How wart virus (HPV) is associated with heart problems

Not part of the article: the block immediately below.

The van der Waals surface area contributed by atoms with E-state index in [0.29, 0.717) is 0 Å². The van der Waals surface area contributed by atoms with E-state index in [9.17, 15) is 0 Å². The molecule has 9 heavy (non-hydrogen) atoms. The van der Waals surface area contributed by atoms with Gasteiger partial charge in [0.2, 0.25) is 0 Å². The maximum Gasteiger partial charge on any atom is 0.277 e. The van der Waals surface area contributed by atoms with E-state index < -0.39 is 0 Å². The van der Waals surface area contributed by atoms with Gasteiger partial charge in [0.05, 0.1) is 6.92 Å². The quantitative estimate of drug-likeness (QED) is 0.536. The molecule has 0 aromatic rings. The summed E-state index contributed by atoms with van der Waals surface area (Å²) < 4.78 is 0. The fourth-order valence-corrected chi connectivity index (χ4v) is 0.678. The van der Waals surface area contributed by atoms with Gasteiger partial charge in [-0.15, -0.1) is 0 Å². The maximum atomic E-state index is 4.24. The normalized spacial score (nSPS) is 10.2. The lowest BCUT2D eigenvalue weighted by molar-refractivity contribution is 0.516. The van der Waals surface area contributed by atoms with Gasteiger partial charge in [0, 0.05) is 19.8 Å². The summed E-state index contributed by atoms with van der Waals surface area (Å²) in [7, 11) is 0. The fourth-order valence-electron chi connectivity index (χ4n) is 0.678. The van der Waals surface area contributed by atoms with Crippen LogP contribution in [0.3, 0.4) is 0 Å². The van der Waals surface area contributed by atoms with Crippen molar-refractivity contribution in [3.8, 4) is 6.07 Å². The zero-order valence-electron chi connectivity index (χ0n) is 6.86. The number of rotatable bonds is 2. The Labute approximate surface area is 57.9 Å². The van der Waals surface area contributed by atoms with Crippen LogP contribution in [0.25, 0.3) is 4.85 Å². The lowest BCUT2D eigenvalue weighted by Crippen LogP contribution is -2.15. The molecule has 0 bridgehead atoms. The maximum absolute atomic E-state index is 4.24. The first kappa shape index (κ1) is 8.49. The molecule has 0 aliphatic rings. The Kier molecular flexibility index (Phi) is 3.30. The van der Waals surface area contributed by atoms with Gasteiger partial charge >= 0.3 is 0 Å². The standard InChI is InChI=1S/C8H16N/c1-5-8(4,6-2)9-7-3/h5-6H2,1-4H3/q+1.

Human papilloma virus infection (HPV), i.e. the one causing them, is likely to increase mortality due to atherosclerosis. This concluded a study recently published in the European Heart Journal. Its findings are added to other data linking HPV, as are other viruses, with a high number of deaths from cardiovascular disease, and with a higher risk of non-lethal events. It is the obese who are most at risk, according to the study. “To date we know that some subtypes of the comparable virus can cause acute warts, which are likely to develop into cancer not only of the cervical but also of other organs such as vagina, penis and mouth. To avoid this evolution we have the means to identify the subtypes and to treat the damage they cause. We also have at our disposal vaccines that minimise the chances of infection by 9 dangerous strains of the virus, without this being the only ones that can cause cancer. Research into the effects that HPV infection may have on other organs, such as the heart. Although it is in early stages and major studies are required, the findings show that once it enters the organism it can be detected at other points, such as attheromatic plates and destabilize them. Although they still have a lot to solve, the sure thing is that prevention saves lives,” notes Dermatologist – Afrodisiologist Dr. Christos Stamos. Atherotic plaques are gradually created by the accumulation of lipids, inflammatory cells and thrombogen agents on the walls of the middle and large arteries. They prevent normal blood flow, increasing their potential for rupture, brain, heart attack or arrest. Infections have entered the researchers’ microscope as possible risk factors for atherosclerosis for many decades. In addition to wart virus (HPV), other viruses, such as cytomegalovirus and human immunodeficiency virus (HIV) have been incriminated. Scientists turned to viruses as they cannot justify why atherosclerosis remains the main cause of death worldwide, despite progress in controlling risk factors. The findings of the study published in the European Heart Journal provide strong evidence that viruses burden atherosclerosis. A survey was carried out on 163,250 Korean women without atherosclerosis, who were watched for 17 years. Almost 10% of these were positive for wart virus. During the follow-up, a total of 134 cardiovascular deaths occurred, 16% of which occurred in women with HPV. Researchers took into account other factors that could increase the risk of atherosclerosis and found that the correlation remained strong. Obesity was a negative factor, since it increased mortality from cardiovascular problems in women with HPV. Scientists do not know the mechanisms through which the risk arises. Probably the virus that causes warts to invade the atherotic plates, thus causing their growth and/or incompetence, support some who have reported detection of HPV DNA and protein in coronary arteries with plaque. There is also the thought that HPV infection causes systemic inflammatory reaction that exacerbates atherosclerosis and promotes plaque instability. But everything is still under investigation. “This study and others like it make it more imperative to avoid infection by this virus. Protecting him has multiple benefits. Starting with the simplest and less dangerous, effective prevention prevents the appearance of warts on the hands, legs and face. The so-called forts (forts) are completely benign and transmitted by direct or indirect skin contact (e.g. sharing of objects, such as footwear or towels) in places where there is discontinuity of the skin (squeaking, skins etc.), as is also the case with nipples and sharp warts. Those that appear exclusively on the legs (Verruca Plantaris) are flat, hard and resemble calluses. They are extremely disturbing because they cause pain and prevent walking, especially when they are between the fingers. The ants that appear in the hands (Verruca Vulgaris) are small, harsh, fleshy, granular nodules in the color of the flesh, white, pink or darker, while those that appear in the face (Verruca Plana) are smaller lesions and softer. There are other rarer species. The most modern treatment method of ants is the dioxide laser, which can even in a session relieve the patient of them. Alternatively, cryotherapy can be used, i.e. the application of liquid nitrogen to the damage. The disadvantage of this method is that more than one application is required and the advantage that it can be used as a treatment in both facial ants, since it leaves no signs. Another option is interthermocoagulation, which by using electricity is removed the ant and cauterized its root. Those over 50 years of age are more likely to have developed nipples on the skin due to wart virus infection. These small, round, painless extensions associated with the skin through a thin stem are often confused with moles. And for these, the most appropriate method of treatment is laser depletion, which in addition to its excellent aesthetic result, significantly reduces the risk of relapse. Finally, protection against HPV subtypes that cause acute warts (the ones that occur in the mucous membranes) is the most important because these include those that may cause cancer in the genital, anal and oral area. This lies in limiting the number of sexual partners, using condoms and vaccination, preferably before the onset of sexual life. Regular monitoring allows early detection and initiation of treatment before damage is eliminated or spread. The most painless treatment of these small skin protrusions that resemble olives or small mosquitoes, is done with specialized lasers, which can directly deal with any different strain of the HPV virus and rid the individual of the warts in a single session. “Avoiding HPV infection can protect both the skin and other body organs from serious damage that can threaten life. Therefore, we must take care of our skin that is the entrance gate of the virus, wash hands often, avoid contact with objects that may carry the virus, not put fingers in the mouth, protect the soles that are more prone to injuries and therefore infections. To choose a permanent partner, to use condoms and, above all, to trust vaccines against the virus,” concludes Dr. Stamos.